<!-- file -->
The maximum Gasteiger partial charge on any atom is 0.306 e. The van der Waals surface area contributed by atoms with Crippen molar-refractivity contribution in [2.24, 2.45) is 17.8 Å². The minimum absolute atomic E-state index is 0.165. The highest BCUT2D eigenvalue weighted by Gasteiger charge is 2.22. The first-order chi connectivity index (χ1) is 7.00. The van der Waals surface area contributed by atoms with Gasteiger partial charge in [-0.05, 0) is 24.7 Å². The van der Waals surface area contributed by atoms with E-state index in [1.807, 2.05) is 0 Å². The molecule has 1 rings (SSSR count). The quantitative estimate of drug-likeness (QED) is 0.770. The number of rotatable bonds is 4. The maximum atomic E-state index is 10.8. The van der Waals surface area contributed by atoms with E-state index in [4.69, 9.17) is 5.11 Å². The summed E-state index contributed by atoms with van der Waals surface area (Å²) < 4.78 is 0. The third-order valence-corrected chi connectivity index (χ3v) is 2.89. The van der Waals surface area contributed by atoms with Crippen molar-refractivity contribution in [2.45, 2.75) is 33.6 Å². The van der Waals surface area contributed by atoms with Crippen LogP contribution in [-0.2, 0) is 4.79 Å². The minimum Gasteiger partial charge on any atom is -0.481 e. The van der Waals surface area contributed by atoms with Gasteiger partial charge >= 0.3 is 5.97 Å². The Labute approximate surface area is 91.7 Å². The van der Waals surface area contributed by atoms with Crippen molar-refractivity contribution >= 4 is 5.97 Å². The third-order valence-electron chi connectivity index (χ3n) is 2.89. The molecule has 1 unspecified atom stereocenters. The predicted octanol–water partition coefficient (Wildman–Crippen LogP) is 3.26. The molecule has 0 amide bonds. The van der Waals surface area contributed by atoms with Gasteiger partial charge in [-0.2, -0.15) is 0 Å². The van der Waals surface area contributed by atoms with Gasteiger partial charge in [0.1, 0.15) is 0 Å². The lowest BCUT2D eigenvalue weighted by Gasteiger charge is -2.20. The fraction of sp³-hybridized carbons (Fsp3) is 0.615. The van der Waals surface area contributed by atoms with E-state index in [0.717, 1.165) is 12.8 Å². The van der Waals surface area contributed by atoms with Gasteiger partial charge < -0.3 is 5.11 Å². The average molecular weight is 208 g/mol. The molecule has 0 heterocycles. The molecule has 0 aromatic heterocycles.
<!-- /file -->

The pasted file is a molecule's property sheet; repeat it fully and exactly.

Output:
The maximum Gasteiger partial charge on any atom is 0.306 e. The van der Waals surface area contributed by atoms with Crippen molar-refractivity contribution in [2.24, 2.45) is 17.8 Å². The minimum absolute atomic E-state index is 0.165. The highest BCUT2D eigenvalue weighted by Gasteiger charge is 2.22. The first-order chi connectivity index (χ1) is 7.00. The van der Waals surface area contributed by atoms with Gasteiger partial charge in [-0.05, 0) is 24.7 Å². The van der Waals surface area contributed by atoms with E-state index in [1.807, 2.05) is 0 Å². The molecule has 1 rings (SSSR count). The quantitative estimate of drug-likeness (QED) is 0.770. The number of rotatable bonds is 4. The maximum atomic E-state index is 10.8. The van der Waals surface area contributed by atoms with E-state index in [4.69, 9.17) is 5.11 Å². The summed E-state index contributed by atoms with van der Waals surface area (Å²) < 4.78 is 0. The third-order valence-corrected chi connectivity index (χ3v) is 2.89. The van der Waals surface area contributed by atoms with Crippen molar-refractivity contribution in [2.45, 2.75) is 33.6 Å². The van der Waals surface area contributed by atoms with Crippen LogP contribution in [-0.2, 0) is 4.79 Å². The minimum Gasteiger partial charge on any atom is -0.481 e. The van der Waals surface area contributed by atoms with Gasteiger partial charge >= 0.3 is 5.97 Å². The Labute approximate surface area is 91.7 Å². The van der Waals surface area contributed by atoms with Crippen molar-refractivity contribution >= 4 is 5.97 Å². The third-order valence-electron chi connectivity index (χ3n) is 2.89. The molecule has 1 unspecified atom stereocenters. The predicted octanol–water partition coefficient (Wildman–Crippen LogP) is 3.26. The molecule has 0 amide bonds. The van der Waals surface area contributed by atoms with Gasteiger partial charge in [-0.2, -0.15) is 0 Å². The van der Waals surface area contributed by atoms with Gasteiger partial charge in [0.1, 0.15) is 0 Å². The lowest BCUT2D eigenvalue weighted by Gasteiger charge is -2.20. The fraction of sp³-hybridized carbons (Fsp3) is 0.615. The van der Waals surface area contributed by atoms with E-state index in [0.717, 1.165) is 12.8 Å². The van der Waals surface area contributed by atoms with Gasteiger partial charge < -0.3 is 5.11 Å². The average molecular weight is 208 g/mol. The molecule has 0 heterocycles. The molecule has 0 aromatic heterocycles.